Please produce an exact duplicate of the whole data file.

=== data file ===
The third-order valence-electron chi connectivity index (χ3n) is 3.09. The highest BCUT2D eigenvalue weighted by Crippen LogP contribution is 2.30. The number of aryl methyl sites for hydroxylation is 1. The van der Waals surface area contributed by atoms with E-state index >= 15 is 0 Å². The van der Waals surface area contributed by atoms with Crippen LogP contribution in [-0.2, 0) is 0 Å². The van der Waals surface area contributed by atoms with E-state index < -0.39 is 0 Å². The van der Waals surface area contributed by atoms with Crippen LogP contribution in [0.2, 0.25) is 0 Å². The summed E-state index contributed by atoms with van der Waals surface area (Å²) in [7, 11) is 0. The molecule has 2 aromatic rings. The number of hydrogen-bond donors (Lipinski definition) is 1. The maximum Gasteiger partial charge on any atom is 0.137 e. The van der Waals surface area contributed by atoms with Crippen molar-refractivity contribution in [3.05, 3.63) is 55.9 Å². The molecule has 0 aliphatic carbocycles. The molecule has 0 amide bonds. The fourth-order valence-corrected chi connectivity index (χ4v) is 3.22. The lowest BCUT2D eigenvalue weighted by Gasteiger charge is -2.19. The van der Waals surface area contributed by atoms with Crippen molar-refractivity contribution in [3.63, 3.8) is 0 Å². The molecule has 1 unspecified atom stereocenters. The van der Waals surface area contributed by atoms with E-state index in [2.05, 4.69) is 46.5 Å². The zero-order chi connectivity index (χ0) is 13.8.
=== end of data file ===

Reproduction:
The third-order valence-electron chi connectivity index (χ3n) is 3.09. The highest BCUT2D eigenvalue weighted by Crippen LogP contribution is 2.30. The number of aryl methyl sites for hydroxylation is 1. The van der Waals surface area contributed by atoms with E-state index >= 15 is 0 Å². The van der Waals surface area contributed by atoms with Crippen LogP contribution in [-0.2, 0) is 0 Å². The van der Waals surface area contributed by atoms with E-state index < -0.39 is 0 Å². The van der Waals surface area contributed by atoms with Crippen LogP contribution in [0.2, 0.25) is 0 Å². The summed E-state index contributed by atoms with van der Waals surface area (Å²) in [7, 11) is 0. The molecule has 2 aromatic rings. The number of hydrogen-bond donors (Lipinski definition) is 1. The maximum Gasteiger partial charge on any atom is 0.137 e. The van der Waals surface area contributed by atoms with Crippen molar-refractivity contribution in [3.05, 3.63) is 55.9 Å². The molecule has 0 aliphatic carbocycles. The molecule has 0 amide bonds. The fourth-order valence-corrected chi connectivity index (χ4v) is 3.22. The lowest BCUT2D eigenvalue weighted by Gasteiger charge is -2.19. The van der Waals surface area contributed by atoms with Crippen molar-refractivity contribution in [3.63, 3.8) is 0 Å². The molecule has 1 unspecified atom stereocenters. The van der Waals surface area contributed by atoms with E-state index in [2.05, 4.69) is 46.5 Å². The zero-order chi connectivity index (χ0) is 13.8.